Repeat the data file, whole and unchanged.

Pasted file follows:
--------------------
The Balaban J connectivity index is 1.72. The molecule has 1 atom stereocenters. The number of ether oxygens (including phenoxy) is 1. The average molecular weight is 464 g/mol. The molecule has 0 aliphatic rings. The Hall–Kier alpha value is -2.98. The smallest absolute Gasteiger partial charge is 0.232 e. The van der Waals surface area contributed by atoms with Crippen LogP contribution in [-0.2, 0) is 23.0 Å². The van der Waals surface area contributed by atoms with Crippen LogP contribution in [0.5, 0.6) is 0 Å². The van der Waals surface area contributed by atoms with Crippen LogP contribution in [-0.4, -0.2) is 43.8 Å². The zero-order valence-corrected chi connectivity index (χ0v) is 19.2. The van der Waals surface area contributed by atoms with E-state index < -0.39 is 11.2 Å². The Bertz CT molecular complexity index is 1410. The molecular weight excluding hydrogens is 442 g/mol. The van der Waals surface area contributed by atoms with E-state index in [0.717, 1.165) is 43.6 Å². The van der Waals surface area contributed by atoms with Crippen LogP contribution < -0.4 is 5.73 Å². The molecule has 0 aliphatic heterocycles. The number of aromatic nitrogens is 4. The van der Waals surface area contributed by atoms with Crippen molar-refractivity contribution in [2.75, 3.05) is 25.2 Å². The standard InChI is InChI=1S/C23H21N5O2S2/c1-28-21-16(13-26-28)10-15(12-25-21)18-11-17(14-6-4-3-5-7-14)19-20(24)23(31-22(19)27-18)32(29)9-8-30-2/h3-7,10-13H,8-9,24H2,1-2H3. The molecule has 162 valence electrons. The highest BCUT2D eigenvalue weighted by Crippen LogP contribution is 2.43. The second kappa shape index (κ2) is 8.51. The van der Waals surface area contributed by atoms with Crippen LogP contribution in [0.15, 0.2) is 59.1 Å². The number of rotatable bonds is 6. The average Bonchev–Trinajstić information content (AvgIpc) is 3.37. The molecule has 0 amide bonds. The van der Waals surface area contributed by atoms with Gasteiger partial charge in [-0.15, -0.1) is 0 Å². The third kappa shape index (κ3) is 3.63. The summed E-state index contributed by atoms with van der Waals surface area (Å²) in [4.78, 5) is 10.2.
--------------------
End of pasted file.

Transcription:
The Balaban J connectivity index is 1.72. The molecule has 1 atom stereocenters. The number of ether oxygens (including phenoxy) is 1. The average molecular weight is 464 g/mol. The molecule has 0 aliphatic rings. The Hall–Kier alpha value is -2.98. The smallest absolute Gasteiger partial charge is 0.232 e. The van der Waals surface area contributed by atoms with Crippen LogP contribution in [-0.2, 0) is 23.0 Å². The van der Waals surface area contributed by atoms with Crippen LogP contribution in [0.5, 0.6) is 0 Å². The van der Waals surface area contributed by atoms with Crippen LogP contribution in [-0.4, -0.2) is 43.8 Å². The zero-order valence-corrected chi connectivity index (χ0v) is 19.2. The van der Waals surface area contributed by atoms with E-state index < -0.39 is 11.2 Å². The Bertz CT molecular complexity index is 1410. The molecular weight excluding hydrogens is 442 g/mol. The van der Waals surface area contributed by atoms with E-state index in [0.717, 1.165) is 43.6 Å². The van der Waals surface area contributed by atoms with Crippen LogP contribution < -0.4 is 5.73 Å². The molecule has 0 aliphatic heterocycles. The number of aromatic nitrogens is 4. The van der Waals surface area contributed by atoms with Crippen molar-refractivity contribution in [2.75, 3.05) is 25.2 Å². The standard InChI is InChI=1S/C23H21N5O2S2/c1-28-21-16(13-26-28)10-15(12-25-21)18-11-17(14-6-4-3-5-7-14)19-20(24)23(31-22(19)27-18)32(29)9-8-30-2/h3-7,10-13H,8-9,24H2,1-2H3. The molecule has 162 valence electrons. The highest BCUT2D eigenvalue weighted by Crippen LogP contribution is 2.43. The second kappa shape index (κ2) is 8.51. The van der Waals surface area contributed by atoms with Crippen LogP contribution in [0.15, 0.2) is 59.1 Å². The number of rotatable bonds is 6. The average Bonchev–Trinajstić information content (AvgIpc) is 3.37. The molecule has 0 amide bonds. The van der Waals surface area contributed by atoms with Gasteiger partial charge in [-0.15, -0.1) is 0 Å². The third kappa shape index (κ3) is 3.63. The summed E-state index contributed by atoms with van der Waals surface area (Å²) in [4.78, 5) is 10.2.